Can you take us behind the scenes to create the visual effects for the mythological creatures, such as Medusa and the Minotaur?
A little behind the scenes of making Medusa – The show’s creators had a very important directive for Medusa, no silly snakes looking at camera! In fact they believed, rightly, that snakes generally move very slowly and therefore the snake ‘hair’ should exhibit very small slithering movements at most. We looked at all the scenes and felt we could possibly come up with a cost effective 2-D approach to the majority of shots and let ILM tackle a small subset of very hero moments where the snakes needed to perform. Storm took on the 2-D approach. Using warps and the highlight augmentation, we were super happy with what looks like undulating snakes under a hat the actress wore. For ILM’s work the actress wore a trackable tight fitting cap that kept her hair pulled up and out of the way. The snakes were modeled with a bit of variation in girth with the larger ones animated to move more slowly than the smaller finger thick snakes. variations in color were added to help differentiate the otherwise black mass. One shot had two snakes hiss and snap at each other, for that the animation team watched hours of real snakes, an iconic scene from « Indiana Jones », and even pulled from the expertise of those who worked on « Snakes on a Plane! » When we felt we were close the studio head asked if we could add some eye fx to subtly add that final x-factor. This was accomplished in the color suite where our color timer tracked the eyes in each shot and subtly added a slight colored glow (very slight) that pushed Medusa over that final edge from woman to creature!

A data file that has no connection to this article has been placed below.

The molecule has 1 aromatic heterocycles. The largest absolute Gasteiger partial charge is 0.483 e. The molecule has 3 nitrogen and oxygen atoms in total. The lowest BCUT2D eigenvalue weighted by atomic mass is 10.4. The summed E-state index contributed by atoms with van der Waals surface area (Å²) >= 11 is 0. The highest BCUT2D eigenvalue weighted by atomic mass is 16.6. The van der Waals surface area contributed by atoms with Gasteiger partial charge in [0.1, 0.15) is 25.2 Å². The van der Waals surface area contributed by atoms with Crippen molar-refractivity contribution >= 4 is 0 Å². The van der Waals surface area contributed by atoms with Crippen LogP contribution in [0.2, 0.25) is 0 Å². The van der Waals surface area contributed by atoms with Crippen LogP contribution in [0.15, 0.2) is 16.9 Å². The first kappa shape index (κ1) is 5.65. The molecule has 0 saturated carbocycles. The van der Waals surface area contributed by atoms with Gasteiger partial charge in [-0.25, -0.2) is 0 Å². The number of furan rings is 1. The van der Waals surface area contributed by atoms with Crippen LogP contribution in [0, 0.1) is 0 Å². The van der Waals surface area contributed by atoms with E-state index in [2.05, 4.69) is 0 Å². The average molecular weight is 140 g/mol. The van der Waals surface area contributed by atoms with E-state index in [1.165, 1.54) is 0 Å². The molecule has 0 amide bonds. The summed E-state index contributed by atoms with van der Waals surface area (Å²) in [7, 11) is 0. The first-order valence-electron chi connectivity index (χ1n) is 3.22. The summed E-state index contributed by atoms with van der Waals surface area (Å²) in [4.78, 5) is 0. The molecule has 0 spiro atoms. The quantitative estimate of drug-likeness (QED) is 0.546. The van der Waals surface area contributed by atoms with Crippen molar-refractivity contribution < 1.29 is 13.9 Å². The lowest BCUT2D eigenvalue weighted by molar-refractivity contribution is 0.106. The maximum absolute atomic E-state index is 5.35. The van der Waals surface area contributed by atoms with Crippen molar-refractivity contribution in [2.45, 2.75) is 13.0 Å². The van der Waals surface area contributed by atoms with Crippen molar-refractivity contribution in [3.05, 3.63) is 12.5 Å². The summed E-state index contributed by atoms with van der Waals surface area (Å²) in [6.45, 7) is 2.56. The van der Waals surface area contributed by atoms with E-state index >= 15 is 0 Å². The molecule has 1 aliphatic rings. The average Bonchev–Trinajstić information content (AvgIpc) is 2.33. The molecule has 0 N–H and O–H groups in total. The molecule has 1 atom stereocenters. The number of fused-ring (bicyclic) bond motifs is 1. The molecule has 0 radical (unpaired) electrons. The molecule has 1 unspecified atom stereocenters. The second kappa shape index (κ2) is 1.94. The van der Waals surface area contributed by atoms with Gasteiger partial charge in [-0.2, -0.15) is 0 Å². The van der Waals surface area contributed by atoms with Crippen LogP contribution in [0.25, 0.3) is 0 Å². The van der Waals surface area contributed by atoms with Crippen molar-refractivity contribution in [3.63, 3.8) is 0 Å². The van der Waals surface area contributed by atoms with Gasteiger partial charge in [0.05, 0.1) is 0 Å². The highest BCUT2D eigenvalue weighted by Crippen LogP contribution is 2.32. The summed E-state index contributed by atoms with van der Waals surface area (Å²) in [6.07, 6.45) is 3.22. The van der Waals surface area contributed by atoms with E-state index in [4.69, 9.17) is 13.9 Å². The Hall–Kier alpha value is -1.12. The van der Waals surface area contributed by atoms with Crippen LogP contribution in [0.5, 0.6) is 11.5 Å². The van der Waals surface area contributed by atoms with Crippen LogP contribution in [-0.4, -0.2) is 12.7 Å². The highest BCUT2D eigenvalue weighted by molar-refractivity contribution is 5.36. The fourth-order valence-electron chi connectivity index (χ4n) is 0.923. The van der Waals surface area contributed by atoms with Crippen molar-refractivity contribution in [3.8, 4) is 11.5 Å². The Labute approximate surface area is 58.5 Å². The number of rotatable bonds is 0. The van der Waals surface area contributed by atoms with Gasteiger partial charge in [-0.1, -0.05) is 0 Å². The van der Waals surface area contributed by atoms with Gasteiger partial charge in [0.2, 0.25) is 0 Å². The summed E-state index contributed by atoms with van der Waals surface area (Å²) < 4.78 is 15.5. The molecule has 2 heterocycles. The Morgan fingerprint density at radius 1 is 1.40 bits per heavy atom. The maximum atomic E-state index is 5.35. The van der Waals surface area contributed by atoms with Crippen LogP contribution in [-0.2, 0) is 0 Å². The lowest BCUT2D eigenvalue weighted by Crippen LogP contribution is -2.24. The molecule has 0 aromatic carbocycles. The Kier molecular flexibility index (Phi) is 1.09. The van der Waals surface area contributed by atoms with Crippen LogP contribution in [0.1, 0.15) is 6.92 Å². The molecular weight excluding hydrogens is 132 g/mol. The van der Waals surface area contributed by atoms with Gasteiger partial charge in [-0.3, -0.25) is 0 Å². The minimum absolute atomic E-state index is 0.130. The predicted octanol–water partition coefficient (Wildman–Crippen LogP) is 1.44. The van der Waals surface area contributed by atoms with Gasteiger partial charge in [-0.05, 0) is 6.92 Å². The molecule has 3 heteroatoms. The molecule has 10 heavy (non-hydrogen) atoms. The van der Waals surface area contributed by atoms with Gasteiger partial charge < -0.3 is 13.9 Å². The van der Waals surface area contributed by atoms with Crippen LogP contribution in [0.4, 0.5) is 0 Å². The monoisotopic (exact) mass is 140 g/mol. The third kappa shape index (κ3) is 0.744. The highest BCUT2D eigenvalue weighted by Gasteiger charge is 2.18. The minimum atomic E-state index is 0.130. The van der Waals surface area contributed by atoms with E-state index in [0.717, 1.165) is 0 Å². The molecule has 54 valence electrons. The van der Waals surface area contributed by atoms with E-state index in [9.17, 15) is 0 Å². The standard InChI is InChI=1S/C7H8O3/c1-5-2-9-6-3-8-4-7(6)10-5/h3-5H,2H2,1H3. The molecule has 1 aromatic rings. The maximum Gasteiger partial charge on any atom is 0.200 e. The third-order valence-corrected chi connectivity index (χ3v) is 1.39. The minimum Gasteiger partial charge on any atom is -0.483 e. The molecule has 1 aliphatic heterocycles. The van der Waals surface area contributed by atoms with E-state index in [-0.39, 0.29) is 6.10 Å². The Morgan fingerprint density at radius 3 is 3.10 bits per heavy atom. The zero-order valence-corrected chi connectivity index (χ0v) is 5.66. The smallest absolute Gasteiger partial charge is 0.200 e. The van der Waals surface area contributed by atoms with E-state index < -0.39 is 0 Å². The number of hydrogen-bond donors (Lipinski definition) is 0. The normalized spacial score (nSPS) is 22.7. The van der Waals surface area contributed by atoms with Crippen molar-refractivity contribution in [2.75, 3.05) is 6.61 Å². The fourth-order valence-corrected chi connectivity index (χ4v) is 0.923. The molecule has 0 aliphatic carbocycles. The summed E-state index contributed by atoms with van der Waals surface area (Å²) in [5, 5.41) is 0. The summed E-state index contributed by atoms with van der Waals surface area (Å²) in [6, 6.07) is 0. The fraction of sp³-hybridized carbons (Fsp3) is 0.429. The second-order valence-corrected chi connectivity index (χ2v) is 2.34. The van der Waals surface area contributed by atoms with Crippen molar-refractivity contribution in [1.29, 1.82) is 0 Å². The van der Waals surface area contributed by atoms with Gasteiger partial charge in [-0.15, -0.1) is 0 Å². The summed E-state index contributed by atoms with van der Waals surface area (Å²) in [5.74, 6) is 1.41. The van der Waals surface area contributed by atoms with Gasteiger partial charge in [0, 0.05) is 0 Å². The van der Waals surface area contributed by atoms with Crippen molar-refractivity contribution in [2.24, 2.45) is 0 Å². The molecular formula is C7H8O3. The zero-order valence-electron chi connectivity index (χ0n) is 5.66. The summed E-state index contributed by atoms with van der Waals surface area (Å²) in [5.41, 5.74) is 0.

What sources of inspiration did you use to bring such iconic mythological creatures to life on screen?